This also is a condition that afflicts games that fail to achieve a critical mass of players, or that attract early on players who are solely focused on PvP griefing. Once a game starts to degenerate, unless the developers actively put a stop to it either via game mechanics or by actively banning the troublemakers, it's almost impossible to recover.

Sometimes developers are too wrapped up in how "perfectly balanced" their game designs are, or who think that "letting the players develop the world" excuses any degenerate behavior. I've decided after watching these games for a long time that you have to have a steady, controlling hand on the tiller in the beginning so that the game forms productive and fun play patterns which become strong enough to act as a real check against degenerate behavior.

RyanD


Does that imply PCs will be able to somehow see or "know" the alignment of another PC without doing something special like casting detect alignment?

Goblin Squad Member

Buri wrote:
Does that imply PCs will be able to somehow see or "know" the alignment of another PC without doing something special like casting detect alignment?

Actually what I'm most currious of on the same topic. Does that mean say 2 kingdoms perpetually at war with eachother will rapidly become evil? Will there be exceptions to this rule, IE declarations of war etc...

Prior to the last post here, I was under the impression that killing in NPC territory was penalized, but the wilderness and player territories were player judged. This is the first hint of a PK alignment shift, in non-controlled territory.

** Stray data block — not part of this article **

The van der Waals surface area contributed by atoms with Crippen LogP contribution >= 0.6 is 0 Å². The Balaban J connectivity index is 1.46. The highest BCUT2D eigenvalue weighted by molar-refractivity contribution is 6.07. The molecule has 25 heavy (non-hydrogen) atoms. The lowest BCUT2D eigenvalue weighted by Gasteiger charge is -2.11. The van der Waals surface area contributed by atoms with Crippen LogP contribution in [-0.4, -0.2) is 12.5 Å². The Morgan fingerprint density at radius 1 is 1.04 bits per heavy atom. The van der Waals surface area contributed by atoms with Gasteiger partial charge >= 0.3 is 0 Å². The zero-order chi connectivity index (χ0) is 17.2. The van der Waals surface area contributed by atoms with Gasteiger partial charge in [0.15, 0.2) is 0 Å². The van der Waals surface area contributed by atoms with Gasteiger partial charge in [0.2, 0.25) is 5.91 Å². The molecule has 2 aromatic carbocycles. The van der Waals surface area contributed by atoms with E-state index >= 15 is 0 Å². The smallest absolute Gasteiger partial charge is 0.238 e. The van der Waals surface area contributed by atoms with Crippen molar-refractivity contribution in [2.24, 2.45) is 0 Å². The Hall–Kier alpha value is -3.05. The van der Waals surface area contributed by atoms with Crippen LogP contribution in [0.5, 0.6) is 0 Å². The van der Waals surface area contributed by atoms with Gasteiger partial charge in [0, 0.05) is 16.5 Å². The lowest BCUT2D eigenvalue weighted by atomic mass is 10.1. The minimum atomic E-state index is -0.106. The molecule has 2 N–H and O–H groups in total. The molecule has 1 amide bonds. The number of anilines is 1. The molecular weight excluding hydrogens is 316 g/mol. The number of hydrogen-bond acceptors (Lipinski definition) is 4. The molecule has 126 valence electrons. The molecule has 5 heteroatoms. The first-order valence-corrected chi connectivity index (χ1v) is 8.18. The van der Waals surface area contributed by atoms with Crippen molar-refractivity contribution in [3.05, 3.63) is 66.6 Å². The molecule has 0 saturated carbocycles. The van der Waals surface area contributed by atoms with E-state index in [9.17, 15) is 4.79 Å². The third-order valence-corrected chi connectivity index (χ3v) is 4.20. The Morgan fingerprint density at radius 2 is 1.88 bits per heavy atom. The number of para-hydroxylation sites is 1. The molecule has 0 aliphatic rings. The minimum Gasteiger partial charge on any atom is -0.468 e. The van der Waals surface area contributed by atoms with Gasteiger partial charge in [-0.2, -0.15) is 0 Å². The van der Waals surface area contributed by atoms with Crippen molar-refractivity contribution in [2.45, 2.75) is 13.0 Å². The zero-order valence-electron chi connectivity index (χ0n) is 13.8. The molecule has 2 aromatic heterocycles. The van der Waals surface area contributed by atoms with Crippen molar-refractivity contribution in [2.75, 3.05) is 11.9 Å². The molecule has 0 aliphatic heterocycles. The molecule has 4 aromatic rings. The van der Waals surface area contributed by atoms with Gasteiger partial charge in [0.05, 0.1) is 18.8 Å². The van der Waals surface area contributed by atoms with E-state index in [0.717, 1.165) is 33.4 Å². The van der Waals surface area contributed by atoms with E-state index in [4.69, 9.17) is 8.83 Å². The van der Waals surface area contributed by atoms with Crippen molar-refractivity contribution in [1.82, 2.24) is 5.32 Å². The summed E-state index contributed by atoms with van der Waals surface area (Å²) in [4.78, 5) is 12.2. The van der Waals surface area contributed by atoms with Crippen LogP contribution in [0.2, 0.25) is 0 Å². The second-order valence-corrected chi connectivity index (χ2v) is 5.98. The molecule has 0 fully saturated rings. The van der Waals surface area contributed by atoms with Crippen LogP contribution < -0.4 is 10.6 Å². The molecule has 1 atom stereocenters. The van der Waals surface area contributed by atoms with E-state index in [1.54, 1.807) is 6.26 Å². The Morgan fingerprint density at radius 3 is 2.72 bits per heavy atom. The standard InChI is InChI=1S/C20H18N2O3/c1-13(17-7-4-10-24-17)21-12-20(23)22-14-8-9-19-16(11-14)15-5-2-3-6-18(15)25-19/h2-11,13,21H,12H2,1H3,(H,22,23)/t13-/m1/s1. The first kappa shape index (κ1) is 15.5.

To which i have to ask... how do you intend to differentiate self defense, deliberate attacks, war etc...

Goblin Squad Member

@Onishi, it's not really the first hint.

I believe the Marshall/Bounty system was always described as being based around the NPC Settlements, but Ryan has always been clear that "griefing" would be dealt with by moderators taking action up to and including banning accounts.

For the very reasons it's impossible to program against "griefing", it will also be unlikely that we'll get a clear, unambiguous definition of "griefing".

I'm actually really glad to read Ryan's last post because I've long argued that it's going to be critical for the "moderators" to establish the right mood in the game from the beginning and it's very comforting to read that they have every intention of doing so.

Goblin Squad Member

1 person marked this as a favorite.

Or does it mean that Detect Evil will be a regular part of the hiring process?


Ryan Dancey wrote:


Sometimes developers are too wrapped up in how "perfectly balanced" their game designs are, or who think that "letting the players develop the world" excuses any degenerate behavior. I've decided after watching these games for a long time that you have to have a steady, controlling hand on the tiller in the beginning so that the game forms productive and fun play patterns which become strong enough to act as a real check against degenerate behavior.
RyanD

I think you hit the nail on the head there. No matter how great the design was on paper it needs adjustment and a guiding hand in game to see it through.